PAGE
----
Ontario Continues to Improve Security at Adult Correctional Facilities
August 09, 2021
TORONTO — The Ontario government continues to enhance security at adult correctional facilities through the installation of ion scanners at an additional 14 institutions. This brings the contraband detection technology to every adult correctional facility in the province, as part of Ontario’s Contraband Strategy and Action Plan. “Our government is following through on the commitment to equip corrections staff with the modern tools and technology they need to do their job safely and securely,” said Solicitor General Sylvia Jones. “This is yet another step in our contraband strategy to enhance detection and prevention to protect the safety and well-being of our staff as well as those in custody.” Ion scanners are security tools used to detect and identify trace elements of drugs and are an added layer of security to help prevent illegal substances from entering facilities. Currently, there are a number of methods used to prevent, detect, confiscate, and reduce contraband within Ontario’s institutions such as body scanners, hand-held and walk-through metal detectors, searches, and canine units. Work is underway to complete staff training and have all ion scanners fully operational by fall 2021. “The OPSEU Ministry Employee Relations Committee members are pleased that ion scanners will be at all 25 institutions in Ontario,” said Chad Oldfield, Co-Chair of the SolGen Corrections Ministry Employee Relations Committee. “These scanners are an important tool to help ensure the continued safety of all staff and inmates in our institutions.” These scanners build on the introduction of specialized devices at all 25 adult correctional facilities across the province to detect and locate contraband cell phones, which are a growing concern within facilities and can be used by inmates for criminal activities, to intimidate witnesses or share security details from within an institution.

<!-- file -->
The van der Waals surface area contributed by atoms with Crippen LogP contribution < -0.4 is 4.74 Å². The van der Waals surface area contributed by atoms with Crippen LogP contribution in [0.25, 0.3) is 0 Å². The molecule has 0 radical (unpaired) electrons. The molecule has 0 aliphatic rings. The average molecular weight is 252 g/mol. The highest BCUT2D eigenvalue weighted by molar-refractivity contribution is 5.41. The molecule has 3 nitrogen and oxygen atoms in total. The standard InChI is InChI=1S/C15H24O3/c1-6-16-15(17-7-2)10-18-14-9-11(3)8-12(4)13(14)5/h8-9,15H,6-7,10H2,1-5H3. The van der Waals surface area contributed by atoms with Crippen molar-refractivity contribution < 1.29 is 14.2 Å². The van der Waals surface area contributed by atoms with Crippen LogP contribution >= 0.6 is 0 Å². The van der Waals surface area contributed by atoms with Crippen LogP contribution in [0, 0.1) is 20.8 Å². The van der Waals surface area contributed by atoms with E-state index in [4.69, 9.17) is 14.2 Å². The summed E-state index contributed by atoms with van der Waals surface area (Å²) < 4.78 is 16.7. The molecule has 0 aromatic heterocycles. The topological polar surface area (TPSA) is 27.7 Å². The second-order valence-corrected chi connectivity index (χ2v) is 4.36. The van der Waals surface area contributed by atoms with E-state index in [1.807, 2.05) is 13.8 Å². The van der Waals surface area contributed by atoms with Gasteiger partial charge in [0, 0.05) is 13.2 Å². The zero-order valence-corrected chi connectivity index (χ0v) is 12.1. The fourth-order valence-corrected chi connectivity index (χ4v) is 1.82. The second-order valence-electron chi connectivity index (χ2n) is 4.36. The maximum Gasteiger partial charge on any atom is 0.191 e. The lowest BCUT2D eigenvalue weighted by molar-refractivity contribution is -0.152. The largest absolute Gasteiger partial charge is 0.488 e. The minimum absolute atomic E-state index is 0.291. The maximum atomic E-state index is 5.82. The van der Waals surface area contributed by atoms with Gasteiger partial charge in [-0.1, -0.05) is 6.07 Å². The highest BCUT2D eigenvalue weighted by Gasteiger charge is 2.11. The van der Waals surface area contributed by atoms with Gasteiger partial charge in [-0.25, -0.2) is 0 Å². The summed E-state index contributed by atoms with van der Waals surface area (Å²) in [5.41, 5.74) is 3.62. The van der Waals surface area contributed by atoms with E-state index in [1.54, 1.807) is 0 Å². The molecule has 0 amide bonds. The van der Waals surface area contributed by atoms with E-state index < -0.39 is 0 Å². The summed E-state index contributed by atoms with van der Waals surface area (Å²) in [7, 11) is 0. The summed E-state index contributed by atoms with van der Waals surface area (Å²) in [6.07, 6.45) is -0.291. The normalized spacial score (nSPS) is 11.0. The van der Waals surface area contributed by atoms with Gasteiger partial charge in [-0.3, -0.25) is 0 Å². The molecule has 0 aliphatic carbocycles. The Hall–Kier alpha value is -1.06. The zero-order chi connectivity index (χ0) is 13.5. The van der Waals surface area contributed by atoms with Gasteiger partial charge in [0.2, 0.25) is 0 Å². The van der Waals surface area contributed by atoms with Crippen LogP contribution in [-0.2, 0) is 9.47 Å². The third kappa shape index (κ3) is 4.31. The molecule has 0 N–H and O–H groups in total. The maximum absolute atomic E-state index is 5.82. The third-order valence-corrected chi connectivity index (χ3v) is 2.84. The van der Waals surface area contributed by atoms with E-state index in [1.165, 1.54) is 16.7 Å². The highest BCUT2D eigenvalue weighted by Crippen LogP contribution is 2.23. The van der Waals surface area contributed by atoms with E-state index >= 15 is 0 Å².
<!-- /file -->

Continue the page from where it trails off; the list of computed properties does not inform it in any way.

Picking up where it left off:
An ion scanner was first introduced at the Elgin-Middlesex Detention Centre in 2018 as a pilot and has been successfully used in identifying contraband drugs including fentanyl.
Contraband is any item in an inmate’s possession that is not issued, in an area of the institution that is not permitted, or that has been modified from its intended purpose, and can be in the form of drugs, alcohol, weapons and other items such as cell phones, but also includes institutional items at times or in quantities where they are not permitted.
The government is also investing more than $500 million over five years to transform adult correctional services in Ontario.